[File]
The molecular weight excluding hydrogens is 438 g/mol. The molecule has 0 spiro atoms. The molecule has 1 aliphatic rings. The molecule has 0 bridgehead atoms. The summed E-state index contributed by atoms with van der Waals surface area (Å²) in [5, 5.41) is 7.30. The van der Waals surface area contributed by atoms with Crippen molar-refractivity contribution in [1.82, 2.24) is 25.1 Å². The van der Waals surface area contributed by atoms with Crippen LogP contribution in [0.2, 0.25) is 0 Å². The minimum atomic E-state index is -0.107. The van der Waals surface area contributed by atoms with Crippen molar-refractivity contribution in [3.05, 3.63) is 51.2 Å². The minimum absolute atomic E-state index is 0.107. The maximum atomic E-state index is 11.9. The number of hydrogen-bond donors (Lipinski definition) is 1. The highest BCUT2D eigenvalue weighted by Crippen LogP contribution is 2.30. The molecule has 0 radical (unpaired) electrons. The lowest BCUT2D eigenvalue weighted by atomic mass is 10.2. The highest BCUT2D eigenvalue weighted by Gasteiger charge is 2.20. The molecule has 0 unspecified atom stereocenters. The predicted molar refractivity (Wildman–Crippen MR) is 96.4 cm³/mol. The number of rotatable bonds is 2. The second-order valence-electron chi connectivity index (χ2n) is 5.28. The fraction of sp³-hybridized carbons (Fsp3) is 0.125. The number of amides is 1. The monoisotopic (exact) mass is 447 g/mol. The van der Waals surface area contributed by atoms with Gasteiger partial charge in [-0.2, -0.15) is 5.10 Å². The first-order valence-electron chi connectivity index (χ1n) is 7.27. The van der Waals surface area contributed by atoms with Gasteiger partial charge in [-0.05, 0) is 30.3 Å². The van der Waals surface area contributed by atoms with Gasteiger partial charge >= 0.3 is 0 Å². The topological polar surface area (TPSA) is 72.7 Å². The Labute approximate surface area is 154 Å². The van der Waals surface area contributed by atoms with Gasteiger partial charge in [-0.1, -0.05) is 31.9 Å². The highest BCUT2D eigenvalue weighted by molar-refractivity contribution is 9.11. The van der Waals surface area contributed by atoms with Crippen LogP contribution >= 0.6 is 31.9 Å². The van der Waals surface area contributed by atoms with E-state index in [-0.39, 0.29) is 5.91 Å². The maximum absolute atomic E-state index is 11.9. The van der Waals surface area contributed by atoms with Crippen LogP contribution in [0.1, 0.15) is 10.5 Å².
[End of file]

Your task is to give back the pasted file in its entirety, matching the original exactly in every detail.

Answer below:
The molecular weight excluding hydrogens is 438 g/mol. The molecule has 0 spiro atoms. The molecule has 1 aliphatic rings. The molecule has 0 bridgehead atoms. The summed E-state index contributed by atoms with van der Waals surface area (Å²) in [5, 5.41) is 7.30. The van der Waals surface area contributed by atoms with Crippen molar-refractivity contribution in [1.82, 2.24) is 25.1 Å². The van der Waals surface area contributed by atoms with Crippen LogP contribution in [0.2, 0.25) is 0 Å². The minimum atomic E-state index is -0.107. The van der Waals surface area contributed by atoms with Crippen molar-refractivity contribution in [3.05, 3.63) is 51.2 Å². The minimum absolute atomic E-state index is 0.107. The maximum atomic E-state index is 11.9. The number of hydrogen-bond donors (Lipinski definition) is 1. The highest BCUT2D eigenvalue weighted by Crippen LogP contribution is 2.30. The molecule has 0 radical (unpaired) electrons. The lowest BCUT2D eigenvalue weighted by atomic mass is 10.2. The highest BCUT2D eigenvalue weighted by Gasteiger charge is 2.20. The molecule has 0 unspecified atom stereocenters. The predicted molar refractivity (Wildman–Crippen MR) is 96.4 cm³/mol. The number of rotatable bonds is 2. The second-order valence-electron chi connectivity index (χ2n) is 5.28. The fraction of sp³-hybridized carbons (Fsp3) is 0.125. The number of amides is 1. The monoisotopic (exact) mass is 447 g/mol. The van der Waals surface area contributed by atoms with Gasteiger partial charge in [-0.2, -0.15) is 5.10 Å². The first-order valence-electron chi connectivity index (χ1n) is 7.27. The van der Waals surface area contributed by atoms with Gasteiger partial charge in [-0.05, 0) is 30.3 Å². The van der Waals surface area contributed by atoms with Gasteiger partial charge >= 0.3 is 0 Å². The topological polar surface area (TPSA) is 72.7 Å². The Labute approximate surface area is 154 Å². The van der Waals surface area contributed by atoms with Gasteiger partial charge in [-0.1, -0.05) is 31.9 Å². The highest BCUT2D eigenvalue weighted by molar-refractivity contribution is 9.11. The van der Waals surface area contributed by atoms with Crippen LogP contribution >= 0.6 is 31.9 Å². The van der Waals surface area contributed by atoms with E-state index in [-0.39, 0.29) is 5.91 Å². The maximum absolute atomic E-state index is 11.9. The van der Waals surface area contributed by atoms with Crippen LogP contribution in [0.1, 0.15) is 10.5 Å².